The Voice of the Lord
What exactly is this psalm about? Certainly it urges us to praise the Lord for a number of great and mighty works, but what exactly are the events being described here? When was the voice of the Lord most powerfully over the waters? When were cedars broken, when did lands skip and buck, when was the forest stripped bare? Is David simply being poetic when he describes the Lord as enthroned over the flood (Psalm 29:10), or is this meant to be taken more literally?
Some who take seriously the historical accounts of Genesis 1-11 see this Psalm as a reflection on the greatest cataclysm of human history, the Great Flood of Noah. The word used for flood in verse 10 is the Hebrew mabbul, a word that is used exclusively for a cataclysm of the type described in Genesis 6-9. Seven times the Lord spoke to Noah (Genesis 6:13, 7:1, 8:15, 9:1, 9:8, 9:12 and 9:17), and seven times in this Psalm the voice of the Lord is praised. The phrase translated as “heavenly beings” in Psalm 29:1, bene el, is almost identical to what are identified as “sons of God” in Genesis 6:1 and 6:4.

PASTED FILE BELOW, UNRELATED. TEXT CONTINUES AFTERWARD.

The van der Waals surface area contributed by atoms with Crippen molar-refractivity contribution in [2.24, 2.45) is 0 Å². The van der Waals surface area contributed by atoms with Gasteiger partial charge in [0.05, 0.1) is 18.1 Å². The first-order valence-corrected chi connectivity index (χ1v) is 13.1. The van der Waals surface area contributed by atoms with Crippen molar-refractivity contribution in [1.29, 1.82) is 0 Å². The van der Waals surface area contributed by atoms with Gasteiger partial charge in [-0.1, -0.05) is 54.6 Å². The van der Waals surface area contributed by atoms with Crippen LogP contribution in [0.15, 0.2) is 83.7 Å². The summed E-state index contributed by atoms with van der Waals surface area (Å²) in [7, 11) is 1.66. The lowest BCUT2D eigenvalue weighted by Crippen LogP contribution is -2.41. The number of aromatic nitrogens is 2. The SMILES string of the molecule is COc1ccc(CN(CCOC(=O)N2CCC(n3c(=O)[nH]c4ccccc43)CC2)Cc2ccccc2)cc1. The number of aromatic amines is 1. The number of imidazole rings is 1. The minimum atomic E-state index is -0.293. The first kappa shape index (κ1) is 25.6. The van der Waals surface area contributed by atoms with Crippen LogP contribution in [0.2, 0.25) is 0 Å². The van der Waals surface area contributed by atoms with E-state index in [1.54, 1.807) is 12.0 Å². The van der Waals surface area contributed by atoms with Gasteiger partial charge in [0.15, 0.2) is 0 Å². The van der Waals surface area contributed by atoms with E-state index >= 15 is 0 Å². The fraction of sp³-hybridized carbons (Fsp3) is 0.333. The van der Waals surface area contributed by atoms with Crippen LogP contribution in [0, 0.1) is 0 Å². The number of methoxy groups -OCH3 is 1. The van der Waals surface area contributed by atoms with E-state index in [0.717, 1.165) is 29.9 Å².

In short, David is reflecting back on the relationship of God to the great destructive events wrought on earth which reflect the effects of sin. The Lord remains firmly in control; he speaks from the throne, and things happen. He doesn’t even need to stand for them to take place. The only time the Lord is moved to leave his throne is not to destroy, but to save. Christ Jesus takes human flesh and walks with us, dies for us, and rises for us so that sin can be forgiven and death destroyed. When God takes a stand, it is to deliver his wayward people, to flood the earth not with water but with his grace and truth.
Lord, thank you for speaking the Word made flesh, your Son and our Savior Jesus Christ. Amen.